In September, Joe appeared on the panel of the BBC politics show Sunday with Laura Kuenssberg; in yet another viral moment, he sarcastically cheered on Liz Truss as she spoke, and when asked about Truss’ interview he stated, “I’m actually very right-wing, and I loved it”. Despite efforts from Kuennsberg to get him to be serious, the panel was floored by his persistence and couldn’t retaliate because Joe’s actual words were completely supportive. On his recent tour (which I had the pleasure of attending), Joe revealed his biggest stunt yet: his secret project, helping the LGBTQ+ community of his home of Kings Heath, took four years to complete. Joe described it as “the best thing I have done with my life”, but I’m not going to spoil it — you’ll have to watch the show to find out!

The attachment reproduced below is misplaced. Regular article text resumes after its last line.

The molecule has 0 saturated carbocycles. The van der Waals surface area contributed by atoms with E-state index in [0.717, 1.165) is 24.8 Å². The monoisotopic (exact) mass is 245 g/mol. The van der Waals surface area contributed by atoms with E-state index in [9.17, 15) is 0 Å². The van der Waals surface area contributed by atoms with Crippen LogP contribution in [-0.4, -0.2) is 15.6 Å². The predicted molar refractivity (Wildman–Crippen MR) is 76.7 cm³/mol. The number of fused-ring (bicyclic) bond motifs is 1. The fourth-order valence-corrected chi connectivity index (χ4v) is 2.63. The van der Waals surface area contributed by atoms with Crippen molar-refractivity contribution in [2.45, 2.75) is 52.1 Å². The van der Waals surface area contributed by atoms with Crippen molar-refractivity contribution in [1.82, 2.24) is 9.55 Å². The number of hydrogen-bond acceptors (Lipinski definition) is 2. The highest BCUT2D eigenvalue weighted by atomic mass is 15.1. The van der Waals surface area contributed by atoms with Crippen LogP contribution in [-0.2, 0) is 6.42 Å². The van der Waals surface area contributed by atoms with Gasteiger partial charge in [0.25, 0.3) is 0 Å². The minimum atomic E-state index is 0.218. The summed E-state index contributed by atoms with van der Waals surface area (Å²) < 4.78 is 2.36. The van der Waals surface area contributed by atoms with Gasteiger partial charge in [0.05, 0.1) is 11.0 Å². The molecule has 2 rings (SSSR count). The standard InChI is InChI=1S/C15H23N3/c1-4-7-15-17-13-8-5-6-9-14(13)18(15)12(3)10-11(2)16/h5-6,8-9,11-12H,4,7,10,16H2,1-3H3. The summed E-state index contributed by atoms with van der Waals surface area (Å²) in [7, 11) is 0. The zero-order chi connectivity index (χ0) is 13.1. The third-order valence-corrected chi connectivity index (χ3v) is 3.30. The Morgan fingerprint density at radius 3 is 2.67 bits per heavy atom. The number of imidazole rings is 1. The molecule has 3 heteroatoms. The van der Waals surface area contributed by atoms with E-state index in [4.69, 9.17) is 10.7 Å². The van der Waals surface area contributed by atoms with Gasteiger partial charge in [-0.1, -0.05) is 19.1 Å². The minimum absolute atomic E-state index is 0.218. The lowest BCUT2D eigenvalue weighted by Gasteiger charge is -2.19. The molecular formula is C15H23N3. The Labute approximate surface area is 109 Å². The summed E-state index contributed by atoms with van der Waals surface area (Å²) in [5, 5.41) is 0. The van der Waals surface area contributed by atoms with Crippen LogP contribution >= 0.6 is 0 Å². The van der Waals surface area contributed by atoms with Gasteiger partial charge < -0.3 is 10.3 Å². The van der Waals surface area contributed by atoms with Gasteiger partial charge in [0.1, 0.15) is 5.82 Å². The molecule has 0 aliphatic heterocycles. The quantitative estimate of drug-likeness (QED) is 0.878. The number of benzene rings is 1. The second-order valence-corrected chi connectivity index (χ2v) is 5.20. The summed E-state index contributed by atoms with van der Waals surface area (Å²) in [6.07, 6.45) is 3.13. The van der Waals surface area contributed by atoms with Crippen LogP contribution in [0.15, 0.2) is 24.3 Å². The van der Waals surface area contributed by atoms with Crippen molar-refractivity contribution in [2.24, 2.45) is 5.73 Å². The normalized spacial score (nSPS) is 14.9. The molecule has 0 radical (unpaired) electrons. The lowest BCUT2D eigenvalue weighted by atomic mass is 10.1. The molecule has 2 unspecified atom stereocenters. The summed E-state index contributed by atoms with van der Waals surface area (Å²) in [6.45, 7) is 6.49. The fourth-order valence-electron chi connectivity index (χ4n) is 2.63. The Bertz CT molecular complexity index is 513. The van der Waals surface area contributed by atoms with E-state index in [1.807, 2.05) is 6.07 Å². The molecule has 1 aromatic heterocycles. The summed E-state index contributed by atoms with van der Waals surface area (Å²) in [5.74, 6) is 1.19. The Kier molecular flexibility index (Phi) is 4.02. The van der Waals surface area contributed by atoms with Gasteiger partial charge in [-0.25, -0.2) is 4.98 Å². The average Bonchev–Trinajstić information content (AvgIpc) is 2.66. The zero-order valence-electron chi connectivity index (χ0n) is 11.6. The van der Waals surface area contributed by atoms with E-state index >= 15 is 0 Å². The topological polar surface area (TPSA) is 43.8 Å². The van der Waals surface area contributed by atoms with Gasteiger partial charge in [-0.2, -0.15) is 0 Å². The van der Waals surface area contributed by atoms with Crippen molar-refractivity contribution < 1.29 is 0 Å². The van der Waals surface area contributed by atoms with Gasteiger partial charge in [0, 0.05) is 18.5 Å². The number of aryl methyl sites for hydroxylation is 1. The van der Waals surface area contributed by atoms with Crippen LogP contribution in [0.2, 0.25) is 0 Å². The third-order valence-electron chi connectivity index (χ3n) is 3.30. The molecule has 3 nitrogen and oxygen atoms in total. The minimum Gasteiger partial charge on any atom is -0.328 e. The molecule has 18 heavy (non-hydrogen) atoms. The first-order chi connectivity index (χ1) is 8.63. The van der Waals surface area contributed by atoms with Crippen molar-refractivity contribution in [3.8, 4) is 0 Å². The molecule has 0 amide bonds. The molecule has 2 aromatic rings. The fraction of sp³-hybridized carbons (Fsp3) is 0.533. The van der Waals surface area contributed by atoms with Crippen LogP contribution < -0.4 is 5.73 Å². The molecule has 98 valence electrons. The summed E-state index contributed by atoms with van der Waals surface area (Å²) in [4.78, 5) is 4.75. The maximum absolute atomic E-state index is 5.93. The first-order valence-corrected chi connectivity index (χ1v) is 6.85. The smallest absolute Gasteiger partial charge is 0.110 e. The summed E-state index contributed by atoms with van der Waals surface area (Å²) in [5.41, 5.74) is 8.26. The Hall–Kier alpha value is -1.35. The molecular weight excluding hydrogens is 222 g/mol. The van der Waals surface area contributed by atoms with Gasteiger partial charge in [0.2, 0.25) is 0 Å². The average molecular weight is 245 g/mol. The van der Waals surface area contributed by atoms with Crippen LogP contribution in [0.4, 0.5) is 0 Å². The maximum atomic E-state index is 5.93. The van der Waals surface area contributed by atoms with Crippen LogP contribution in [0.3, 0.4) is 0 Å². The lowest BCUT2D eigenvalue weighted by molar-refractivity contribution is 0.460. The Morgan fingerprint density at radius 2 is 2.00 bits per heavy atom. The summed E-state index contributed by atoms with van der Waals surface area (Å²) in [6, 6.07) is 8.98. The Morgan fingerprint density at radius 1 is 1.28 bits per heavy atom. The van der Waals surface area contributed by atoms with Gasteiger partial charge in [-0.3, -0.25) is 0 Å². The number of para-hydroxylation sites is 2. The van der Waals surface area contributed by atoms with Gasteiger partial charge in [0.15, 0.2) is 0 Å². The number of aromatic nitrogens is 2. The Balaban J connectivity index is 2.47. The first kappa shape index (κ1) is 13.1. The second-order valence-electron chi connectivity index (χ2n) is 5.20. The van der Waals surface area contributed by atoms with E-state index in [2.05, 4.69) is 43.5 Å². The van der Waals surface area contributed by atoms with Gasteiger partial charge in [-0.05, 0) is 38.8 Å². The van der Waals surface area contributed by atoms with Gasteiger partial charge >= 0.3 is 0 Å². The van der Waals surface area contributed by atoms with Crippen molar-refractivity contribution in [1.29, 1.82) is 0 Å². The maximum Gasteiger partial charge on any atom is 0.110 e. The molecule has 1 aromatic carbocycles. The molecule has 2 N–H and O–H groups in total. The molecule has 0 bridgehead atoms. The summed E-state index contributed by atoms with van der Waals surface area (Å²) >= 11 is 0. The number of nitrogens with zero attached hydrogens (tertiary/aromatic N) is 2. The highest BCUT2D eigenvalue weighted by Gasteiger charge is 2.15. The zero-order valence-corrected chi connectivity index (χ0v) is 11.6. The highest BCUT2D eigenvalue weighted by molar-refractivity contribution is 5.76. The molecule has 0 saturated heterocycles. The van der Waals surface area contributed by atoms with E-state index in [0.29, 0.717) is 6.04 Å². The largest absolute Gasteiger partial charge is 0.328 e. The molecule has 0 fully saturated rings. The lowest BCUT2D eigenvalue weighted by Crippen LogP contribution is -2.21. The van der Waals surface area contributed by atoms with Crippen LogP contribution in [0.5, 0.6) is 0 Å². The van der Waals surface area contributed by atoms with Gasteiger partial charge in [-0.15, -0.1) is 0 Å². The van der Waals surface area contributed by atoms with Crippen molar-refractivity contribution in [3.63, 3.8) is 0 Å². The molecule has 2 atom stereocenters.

The common theme with Joe’s stunts, no matter their scale, is that he always manages to aggravate his targets. The people that get it, get it, and the people that don’t, get annoyed. Whether people support or disagree with his actions, he triggers mass media discussions, and this caper was no different: Joe’s latest stunt has been situated amidst the intense, worldwide backlash over the World Cup currently being held in Qatar. Homosexuality is illegal in Qatar and can even be punishable by death; this month, former Qatari international Khalid Salman described homosexuality as “damage in the mind”. Awarding a country with this awful mindset the privilege of hosting this global event firmly casts the safety of members of the LGBTQ+ community as an afterthought (if they were even considered at all), and pumps an unthinkable amount of money into homophobic institutions. One person getting a share of this cash is former professional footballer David Beckham, who signed a reported £10 million deal to be a World Cup Ambassador.